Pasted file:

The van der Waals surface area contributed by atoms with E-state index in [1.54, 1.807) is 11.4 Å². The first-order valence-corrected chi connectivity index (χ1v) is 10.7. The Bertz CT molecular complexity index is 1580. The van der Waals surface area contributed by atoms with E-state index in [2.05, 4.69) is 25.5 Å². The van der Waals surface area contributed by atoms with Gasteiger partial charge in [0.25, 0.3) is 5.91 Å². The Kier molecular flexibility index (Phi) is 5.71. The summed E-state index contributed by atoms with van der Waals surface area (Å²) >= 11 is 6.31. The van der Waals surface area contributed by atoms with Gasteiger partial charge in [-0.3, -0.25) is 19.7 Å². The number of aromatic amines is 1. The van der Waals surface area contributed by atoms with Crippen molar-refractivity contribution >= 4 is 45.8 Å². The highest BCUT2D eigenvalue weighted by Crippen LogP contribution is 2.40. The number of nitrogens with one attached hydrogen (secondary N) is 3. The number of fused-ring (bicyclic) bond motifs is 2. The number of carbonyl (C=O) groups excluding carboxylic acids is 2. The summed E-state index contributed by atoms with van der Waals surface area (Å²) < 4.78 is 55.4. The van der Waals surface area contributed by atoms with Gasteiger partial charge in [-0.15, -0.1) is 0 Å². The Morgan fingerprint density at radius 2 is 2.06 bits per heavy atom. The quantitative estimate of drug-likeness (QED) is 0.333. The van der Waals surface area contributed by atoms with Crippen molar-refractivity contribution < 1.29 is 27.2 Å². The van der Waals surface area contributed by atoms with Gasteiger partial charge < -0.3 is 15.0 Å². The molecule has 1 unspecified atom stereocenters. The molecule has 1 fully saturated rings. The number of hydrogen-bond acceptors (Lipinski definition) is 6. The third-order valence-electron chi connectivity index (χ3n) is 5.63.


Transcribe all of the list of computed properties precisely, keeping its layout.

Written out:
The van der Waals surface area contributed by atoms with E-state index in [1.54, 1.807) is 11.4 Å². The first-order valence-corrected chi connectivity index (χ1v) is 10.7. The Bertz CT molecular complexity index is 1580. The van der Waals surface area contributed by atoms with E-state index in [2.05, 4.69) is 25.5 Å². The van der Waals surface area contributed by atoms with Gasteiger partial charge in [0.25, 0.3) is 5.91 Å². The Kier molecular flexibility index (Phi) is 5.71. The summed E-state index contributed by atoms with van der Waals surface area (Å²) >= 11 is 6.31. The van der Waals surface area contributed by atoms with Gasteiger partial charge in [-0.3, -0.25) is 19.7 Å². The number of aromatic amines is 1. The van der Waals surface area contributed by atoms with Crippen molar-refractivity contribution >= 4 is 45.8 Å². The highest BCUT2D eigenvalue weighted by Crippen LogP contribution is 2.40. The number of nitrogens with one attached hydrogen (secondary N) is 3. The number of fused-ring (bicyclic) bond motifs is 2. The number of carbonyl (C=O) groups excluding carboxylic acids is 2. The summed E-state index contributed by atoms with van der Waals surface area (Å²) < 4.78 is 55.4. The van der Waals surface area contributed by atoms with Gasteiger partial charge in [-0.15, -0.1) is 0 Å². The Morgan fingerprint density at radius 2 is 2.06 bits per heavy atom. The quantitative estimate of drug-likeness (QED) is 0.333. The van der Waals surface area contributed by atoms with Crippen molar-refractivity contribution < 1.29 is 27.2 Å². The van der Waals surface area contributed by atoms with Gasteiger partial charge < -0.3 is 15.0 Å². The molecule has 1 unspecified atom stereocenters. The molecule has 1 fully saturated rings. The number of hydrogen-bond acceptors (Lipinski definition) is 6. The third-order valence-electron chi connectivity index (χ3n) is 5.63.